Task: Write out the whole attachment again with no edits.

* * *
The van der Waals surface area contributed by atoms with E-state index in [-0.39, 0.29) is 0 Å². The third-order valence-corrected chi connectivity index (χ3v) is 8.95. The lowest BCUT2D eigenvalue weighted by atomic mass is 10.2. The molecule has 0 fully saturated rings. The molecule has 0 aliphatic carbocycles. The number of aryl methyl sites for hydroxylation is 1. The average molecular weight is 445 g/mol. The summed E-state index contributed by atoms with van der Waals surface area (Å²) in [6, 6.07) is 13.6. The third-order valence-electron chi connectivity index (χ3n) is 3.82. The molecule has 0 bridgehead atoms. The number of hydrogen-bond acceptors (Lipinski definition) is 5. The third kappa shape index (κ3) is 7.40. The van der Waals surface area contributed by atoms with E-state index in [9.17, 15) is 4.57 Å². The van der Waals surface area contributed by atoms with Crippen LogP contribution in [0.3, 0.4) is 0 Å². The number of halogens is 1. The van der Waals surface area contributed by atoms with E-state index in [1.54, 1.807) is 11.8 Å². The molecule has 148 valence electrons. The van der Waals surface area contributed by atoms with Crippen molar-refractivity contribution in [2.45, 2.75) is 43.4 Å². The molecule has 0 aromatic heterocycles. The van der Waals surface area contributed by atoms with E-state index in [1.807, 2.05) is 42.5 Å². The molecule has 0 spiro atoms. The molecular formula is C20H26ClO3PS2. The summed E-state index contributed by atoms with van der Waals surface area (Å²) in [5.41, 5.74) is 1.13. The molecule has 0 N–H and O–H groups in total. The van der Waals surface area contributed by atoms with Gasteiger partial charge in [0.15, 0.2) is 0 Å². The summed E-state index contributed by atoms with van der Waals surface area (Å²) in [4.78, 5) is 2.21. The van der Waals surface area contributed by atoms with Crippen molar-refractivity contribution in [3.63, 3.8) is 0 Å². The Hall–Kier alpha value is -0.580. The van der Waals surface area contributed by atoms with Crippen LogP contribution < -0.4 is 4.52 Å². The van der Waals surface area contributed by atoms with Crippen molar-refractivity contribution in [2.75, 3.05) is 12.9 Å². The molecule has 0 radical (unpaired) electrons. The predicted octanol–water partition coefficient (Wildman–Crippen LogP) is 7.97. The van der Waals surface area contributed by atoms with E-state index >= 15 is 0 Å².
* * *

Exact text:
The van der Waals surface area contributed by atoms with E-state index in [-0.39, 0.29) is 0 Å². The third-order valence-corrected chi connectivity index (χ3v) is 8.95. The lowest BCUT2D eigenvalue weighted by atomic mass is 10.2. The molecule has 0 fully saturated rings. The molecule has 0 aliphatic carbocycles. The number of aryl methyl sites for hydroxylation is 1. The average molecular weight is 445 g/mol. The summed E-state index contributed by atoms with van der Waals surface area (Å²) in [6, 6.07) is 13.6. The third-order valence-electron chi connectivity index (χ3n) is 3.82. The molecule has 0 bridgehead atoms. The number of hydrogen-bond acceptors (Lipinski definition) is 5. The third kappa shape index (κ3) is 7.40. The van der Waals surface area contributed by atoms with E-state index in [9.17, 15) is 4.57 Å². The van der Waals surface area contributed by atoms with Crippen LogP contribution in [0.3, 0.4) is 0 Å². The number of halogens is 1. The van der Waals surface area contributed by atoms with E-state index in [1.54, 1.807) is 11.8 Å². The molecule has 148 valence electrons. The van der Waals surface area contributed by atoms with Crippen molar-refractivity contribution in [2.45, 2.75) is 43.4 Å². The molecule has 0 aromatic heterocycles. The van der Waals surface area contributed by atoms with E-state index in [1.807, 2.05) is 42.5 Å². The molecule has 0 spiro atoms. The molecular formula is C20H26ClO3PS2. The summed E-state index contributed by atoms with van der Waals surface area (Å²) in [5.41, 5.74) is 1.13. The molecule has 0 N–H and O–H groups in total. The van der Waals surface area contributed by atoms with Gasteiger partial charge in [0.15, 0.2) is 0 Å². The summed E-state index contributed by atoms with van der Waals surface area (Å²) in [4.78, 5) is 2.21. The van der Waals surface area contributed by atoms with Crippen molar-refractivity contribution in [3.63, 3.8) is 0 Å². The Hall–Kier alpha value is -0.580. The van der Waals surface area contributed by atoms with Crippen LogP contribution < -0.4 is 4.52 Å². The van der Waals surface area contributed by atoms with Crippen molar-refractivity contribution in [2.75, 3.05) is 12.9 Å². The molecule has 0 radical (unpaired) electrons. The predicted octanol–water partition coefficient (Wildman–Crippen LogP) is 7.97. The van der Waals surface area contributed by atoms with E-state index >= 15 is 0 Å².